News: Powerful voices back call for trade remedy against Norway27 July 2021
British fishermen shut out of Norwegian water after talks collapse
Britain must now impose a temporary trade remedy against Norway to give our fishermen a chance of earning a living and to restore balance to the economic relationship between the two countries.
And this isn’t just the view of UK Fisheries – the chairs of the Parliamentary committees on both International Trade and the Environment have called on the Government to keep its promises to the fishing industry in a post-Brexit world.
UK-Norway fisheries talks for 2021 collapsed in June when the Norwegians walked away from the table. Not only does this prevent the UK fleet from fishing in Norwegian waters for Arctic cod and haddock for the UK market – it also means Norwegian fishing boats are free to catch the self-same fish and export them to the UK market.
This double whammy means that most of the fish that used to be caught by British crews for our national dish and sold in fish & chip shops across the country will now be caught by Norwegians and Icelanders and exported to us. Our state-of-the-art trawler Kirkella is reduced to fishing for scraps off Svalbard.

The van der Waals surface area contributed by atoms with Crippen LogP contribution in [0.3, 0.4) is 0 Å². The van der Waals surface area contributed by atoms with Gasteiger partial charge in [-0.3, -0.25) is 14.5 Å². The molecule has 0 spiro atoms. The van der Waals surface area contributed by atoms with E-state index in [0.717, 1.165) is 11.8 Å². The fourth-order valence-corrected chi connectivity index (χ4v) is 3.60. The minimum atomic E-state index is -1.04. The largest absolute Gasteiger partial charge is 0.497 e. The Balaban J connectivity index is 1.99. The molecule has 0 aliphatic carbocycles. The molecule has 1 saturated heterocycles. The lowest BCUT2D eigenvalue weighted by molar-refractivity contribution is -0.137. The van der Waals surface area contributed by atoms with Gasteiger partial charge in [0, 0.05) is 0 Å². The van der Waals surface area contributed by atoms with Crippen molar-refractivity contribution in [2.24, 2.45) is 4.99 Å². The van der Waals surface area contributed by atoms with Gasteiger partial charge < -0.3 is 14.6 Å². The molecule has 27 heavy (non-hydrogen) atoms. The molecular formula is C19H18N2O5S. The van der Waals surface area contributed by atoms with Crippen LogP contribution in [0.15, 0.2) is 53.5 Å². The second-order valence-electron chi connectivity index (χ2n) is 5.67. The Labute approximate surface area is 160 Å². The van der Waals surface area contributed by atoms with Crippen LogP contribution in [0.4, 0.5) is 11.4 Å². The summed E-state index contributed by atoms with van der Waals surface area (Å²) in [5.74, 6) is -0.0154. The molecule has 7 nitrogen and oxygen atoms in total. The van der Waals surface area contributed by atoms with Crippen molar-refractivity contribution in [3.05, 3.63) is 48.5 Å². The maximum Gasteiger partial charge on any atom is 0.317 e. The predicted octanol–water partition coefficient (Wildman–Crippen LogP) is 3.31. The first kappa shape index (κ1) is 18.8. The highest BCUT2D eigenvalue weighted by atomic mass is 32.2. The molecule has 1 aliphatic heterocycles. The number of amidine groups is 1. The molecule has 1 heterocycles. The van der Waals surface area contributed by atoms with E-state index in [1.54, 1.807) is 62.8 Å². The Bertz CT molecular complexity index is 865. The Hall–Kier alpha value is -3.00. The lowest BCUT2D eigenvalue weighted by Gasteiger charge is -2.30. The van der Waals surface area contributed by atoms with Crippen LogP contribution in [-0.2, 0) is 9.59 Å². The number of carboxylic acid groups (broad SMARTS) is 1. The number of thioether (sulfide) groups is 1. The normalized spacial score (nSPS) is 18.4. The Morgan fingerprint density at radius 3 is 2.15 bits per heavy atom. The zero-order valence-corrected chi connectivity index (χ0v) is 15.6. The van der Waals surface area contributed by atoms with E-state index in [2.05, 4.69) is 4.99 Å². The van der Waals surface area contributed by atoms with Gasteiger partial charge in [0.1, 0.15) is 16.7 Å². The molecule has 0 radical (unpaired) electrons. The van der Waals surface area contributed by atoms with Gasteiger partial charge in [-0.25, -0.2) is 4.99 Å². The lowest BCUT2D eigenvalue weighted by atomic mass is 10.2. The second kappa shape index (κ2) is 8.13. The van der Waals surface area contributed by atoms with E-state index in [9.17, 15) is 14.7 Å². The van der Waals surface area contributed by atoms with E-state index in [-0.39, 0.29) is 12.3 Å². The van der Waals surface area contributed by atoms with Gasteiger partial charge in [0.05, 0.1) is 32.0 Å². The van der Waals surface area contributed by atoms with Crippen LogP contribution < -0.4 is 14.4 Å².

And all this because the UK refuses to flex its muscles as an independent coastal state.
The Fisheries Producers’ Organisation (FPO) has called on the Government to impose a temporary remedial tariff on cod and haddock imports from Norway until such time as it restores the UK’s cod and haddock quotas in their waters, and has asked the Trade Remedies Authority (TRA) to make a ruling on this basis.
And powerful voices are being raised in support. Neil Parish, Chair of the Environment, Food and Rural Affairs Committee called on the government in a Westminster Hall debate to “apply a temporary trade remedy with Norway to try to get our boats access to their waters.”
And Angus MacNeil, Chair of the International Trade Committee, read into the record a letter he had received from UK Fisheries supporting this position.
Luke Pollard, Shadow Secretary of State for EFRA also gave the call his backing, pointing out that “the plight of the distant water fleet is often ignored. It is a sector of our economy that has been hugely betrayed. Those fishers are a living, breathing example of the betrayal that has been perpetrated against them.”
The Hansard record of the debate is available here